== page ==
Find out how many calls your softphone application can support at once. Even if you’re a small business, you still need multiple phone lines. This allows you to put a call on hold to make or receive another call. The number of lines you need will depend on how many employees you have and how high your call volume is. The main thing to consider is that you should be able to support multiple lines with a single phone number.
Having a reliable communication system is key to your company’s success. Therefore, it’s smart to find out what kind of customer support your softphone provider offers. Is it available 24/7? Does it cost extra?
It’s also helpful to ask how they handle problems that arise. Do they talk with you on the phone, visit your location or conduct a live chat? What is their response time, and how do they help you troubleshoot? Are there training manuals or support videos available?
You can have the best, most feature-rich application available, but it’s not going to serve your business well if no one knows how to use it, and no one can help you fix it if something goes wrong.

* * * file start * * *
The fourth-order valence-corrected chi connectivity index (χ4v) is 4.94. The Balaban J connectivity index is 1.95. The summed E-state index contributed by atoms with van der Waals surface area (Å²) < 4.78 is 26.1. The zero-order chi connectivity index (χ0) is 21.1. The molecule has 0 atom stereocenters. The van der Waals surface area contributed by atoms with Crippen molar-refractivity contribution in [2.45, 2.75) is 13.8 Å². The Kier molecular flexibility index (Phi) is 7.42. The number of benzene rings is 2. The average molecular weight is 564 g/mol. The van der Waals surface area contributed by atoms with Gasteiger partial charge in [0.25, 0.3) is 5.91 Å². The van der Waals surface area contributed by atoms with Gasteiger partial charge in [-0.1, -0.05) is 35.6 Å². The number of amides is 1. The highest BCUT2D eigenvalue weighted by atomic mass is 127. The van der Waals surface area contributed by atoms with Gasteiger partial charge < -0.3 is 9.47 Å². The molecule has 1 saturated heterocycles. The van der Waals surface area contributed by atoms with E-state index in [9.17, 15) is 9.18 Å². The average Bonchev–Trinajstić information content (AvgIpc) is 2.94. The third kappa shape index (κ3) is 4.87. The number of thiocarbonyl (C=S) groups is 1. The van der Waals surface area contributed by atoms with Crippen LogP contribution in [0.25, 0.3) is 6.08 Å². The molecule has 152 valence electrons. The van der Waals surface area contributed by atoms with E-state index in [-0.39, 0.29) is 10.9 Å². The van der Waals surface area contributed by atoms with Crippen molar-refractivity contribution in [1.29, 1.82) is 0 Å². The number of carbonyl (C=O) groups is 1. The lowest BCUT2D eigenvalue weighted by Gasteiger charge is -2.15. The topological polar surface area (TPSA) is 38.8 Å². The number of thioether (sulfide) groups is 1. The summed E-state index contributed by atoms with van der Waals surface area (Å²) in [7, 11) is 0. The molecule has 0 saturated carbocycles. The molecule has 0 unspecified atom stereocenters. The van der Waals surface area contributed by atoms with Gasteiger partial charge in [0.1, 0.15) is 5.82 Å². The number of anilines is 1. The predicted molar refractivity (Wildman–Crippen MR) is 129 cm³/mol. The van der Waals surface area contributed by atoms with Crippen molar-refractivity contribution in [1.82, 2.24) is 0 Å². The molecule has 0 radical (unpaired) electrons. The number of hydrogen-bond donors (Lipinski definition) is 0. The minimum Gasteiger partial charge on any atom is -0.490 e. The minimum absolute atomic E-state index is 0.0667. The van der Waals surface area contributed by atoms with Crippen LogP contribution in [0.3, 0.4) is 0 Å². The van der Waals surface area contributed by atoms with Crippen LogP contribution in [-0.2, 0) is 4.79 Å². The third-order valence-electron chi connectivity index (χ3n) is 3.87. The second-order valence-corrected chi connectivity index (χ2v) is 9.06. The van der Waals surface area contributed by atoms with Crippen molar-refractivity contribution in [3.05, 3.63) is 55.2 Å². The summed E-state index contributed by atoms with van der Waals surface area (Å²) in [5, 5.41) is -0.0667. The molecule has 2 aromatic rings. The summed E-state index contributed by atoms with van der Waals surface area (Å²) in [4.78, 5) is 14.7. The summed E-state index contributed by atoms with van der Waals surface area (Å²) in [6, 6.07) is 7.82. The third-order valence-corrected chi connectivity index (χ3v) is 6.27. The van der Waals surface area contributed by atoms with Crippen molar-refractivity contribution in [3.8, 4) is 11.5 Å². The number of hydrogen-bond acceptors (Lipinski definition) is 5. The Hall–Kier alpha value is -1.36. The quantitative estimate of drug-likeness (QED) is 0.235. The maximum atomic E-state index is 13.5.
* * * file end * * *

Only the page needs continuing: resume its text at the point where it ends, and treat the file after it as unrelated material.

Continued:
How hard is it to add a line, change your voicemail greeting, or update a setting? Your softphone application should be both feature-rich and easy to use. Otherwise, you won’t get what you need from the software, and you and your employees will feel frustrated.
Even large companies are susceptible to hackers and a few of them have made headlines for security breaches. Because any company, regardless of size, is a target for hacking, it’s imperative that you ask a softphone provider what security measures they take to protect your data.
You can determine how protected your data is by asking the right questions and knowing what terms to look for. At a minimum, the application should offer data encryption, and ideally, it will include more than one type. Transport Layer Security (TLS) protects data from your phones, and Secure RTP encrypts media.
Another form of security to ask about is access control. For example, there should be administrator-level permissions that only select members of your organization have access to. There should also be strict password protocols that allow you to maintain the first line of defense against hackers.
One of the best ways to compare softphone features is to see them in action. We invite you to schedule a live demo of Weave today.